Yesterday I came across a draft that I wrote about 6 months after I got into my car accident when I decided to commit to the lifestyle change of being carless. I did the math in my head and realized it's been over two years now and I'm still just as happy to live my life without the burden of a car.
Getting into a car accident was possibly the best thing that ever happened to me.
I never thought I would be able to endure, let alone enjoy, not having a car—but I absolutely do.
After my accident, when I was making the decision on whether or not to buy a new car to replace my Prius, I read a post Leo Babauta wrote for Zen Habits about what he and his family learned from taking public transportation. It summed up my attitude almost perfectly—the biggest difference being that it's just me and I don't have to include herding small children in my commuting plans. I will be honest: entering children into the equation would probably make me a little less zen.
There is something romantic and human and alive about walking down a city street instead of driving down one in a car. You see the sleeping cats on porches and overgrowth of weeds around aging patio furniture. You see other people emerging for their commutes. You see flowers (right now: peonies) and when you see a meter attendant you never have to worry—it's never, ever going to be your car they're ticketing.
Say hello to passersby. Realize that yes, you're becoming your mother.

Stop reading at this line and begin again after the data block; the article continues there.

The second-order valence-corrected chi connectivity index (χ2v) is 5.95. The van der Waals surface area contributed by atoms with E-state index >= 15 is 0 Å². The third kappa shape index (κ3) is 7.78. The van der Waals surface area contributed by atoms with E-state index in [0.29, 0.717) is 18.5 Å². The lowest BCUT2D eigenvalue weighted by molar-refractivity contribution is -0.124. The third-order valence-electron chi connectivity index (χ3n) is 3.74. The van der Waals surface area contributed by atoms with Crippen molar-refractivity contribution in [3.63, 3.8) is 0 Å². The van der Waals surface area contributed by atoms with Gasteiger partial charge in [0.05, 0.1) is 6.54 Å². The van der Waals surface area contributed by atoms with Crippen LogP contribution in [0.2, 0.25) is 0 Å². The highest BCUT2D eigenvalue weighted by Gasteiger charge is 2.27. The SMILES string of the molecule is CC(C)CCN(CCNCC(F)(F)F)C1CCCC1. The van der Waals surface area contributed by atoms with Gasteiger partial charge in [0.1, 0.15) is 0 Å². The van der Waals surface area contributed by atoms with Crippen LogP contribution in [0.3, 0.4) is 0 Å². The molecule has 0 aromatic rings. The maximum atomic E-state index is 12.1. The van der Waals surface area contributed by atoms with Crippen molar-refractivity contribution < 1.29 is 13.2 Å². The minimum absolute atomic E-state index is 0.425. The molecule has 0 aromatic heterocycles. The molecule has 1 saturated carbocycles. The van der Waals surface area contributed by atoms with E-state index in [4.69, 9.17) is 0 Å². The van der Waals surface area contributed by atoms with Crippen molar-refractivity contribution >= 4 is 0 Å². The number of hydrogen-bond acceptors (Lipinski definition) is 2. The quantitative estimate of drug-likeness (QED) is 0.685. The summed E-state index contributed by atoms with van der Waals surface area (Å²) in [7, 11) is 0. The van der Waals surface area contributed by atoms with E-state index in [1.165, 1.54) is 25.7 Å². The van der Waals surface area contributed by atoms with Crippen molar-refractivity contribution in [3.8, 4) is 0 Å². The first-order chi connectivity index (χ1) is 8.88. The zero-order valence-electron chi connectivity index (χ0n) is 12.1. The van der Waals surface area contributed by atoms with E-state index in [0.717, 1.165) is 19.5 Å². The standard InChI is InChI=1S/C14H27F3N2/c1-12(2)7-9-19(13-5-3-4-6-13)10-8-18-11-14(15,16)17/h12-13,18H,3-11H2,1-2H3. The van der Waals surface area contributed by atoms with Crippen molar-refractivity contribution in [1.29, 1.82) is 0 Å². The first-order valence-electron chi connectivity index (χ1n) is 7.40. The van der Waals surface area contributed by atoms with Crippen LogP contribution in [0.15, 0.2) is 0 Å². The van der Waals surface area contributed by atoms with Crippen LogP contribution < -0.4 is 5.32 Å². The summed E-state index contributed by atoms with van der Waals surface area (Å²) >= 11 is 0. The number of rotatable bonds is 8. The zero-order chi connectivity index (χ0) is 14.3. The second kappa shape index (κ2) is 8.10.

I know the name of the crossing guard (Monica) at the school beside my house and say good morning to her every day as I walk to work.
When I need a car (Target, IKEA, road trip) one always materializes somehow—especially when I offer to fill up the tank.
Not having a car has forced me to truly prioritize what I want to do with my time. If I truly want to spend time with someone who lives across town, I have to make a little plan in my head (Metro or bike? Bike home after dark? Metro home alone? Cab home?) and make my choice accordingly.
I also have to make wiser choices about what I actually need. I walk to the farmer's market and Yes Organic on Saturdays and get only as much as I can carry home.
I remember the way I used to act as a driver and car owner.
I was constantly feeding money into a pit for insurance, payments, registration, parking tickets, gas, and maintenance.
I had occasional road rage and I let traffic and rude drivers rob me of my joy. I also carelessly texted while driving—which is just stupid. I don't like the part of myself that gets instantly impatient and frustrated. When I walk, I'm constantly in motion and I never feel trapped. If I feel like I might be late to something I walk faster or I start running. If I have to wait at a crosswalk for a long time I just take a deep breath and check my email.
Joy levels: through the roof.
So let's change the pace a bit: When my bike was stolen everything changed.
I used to ride happily around the city—for free, feeling my legs getting stronger and faster as the months passed. When it was stolen, instead of buying a new one or using bike share, I just started taking metro and walking more. I shopped for new bikes but nothing was ever exactly what I wanted—and I was terrified of investing in something that could be gone again in the blink of an eye.
Despite the fact that two of my friends recently had their bikes stolen on the hill (tis the season) I think I'm ready.
I want a new bike. I want to ride it around DC and on bike trails in NOVA, I want to go fast, I want to be able to easily carry it up my front stairs every night, put my gym bag (read: huge) on the front or back, and spend less than $900.
So bike experts, tweet me your suggestions @LyndseyFifield - or just tell me about your experience and choice to go carless in the city!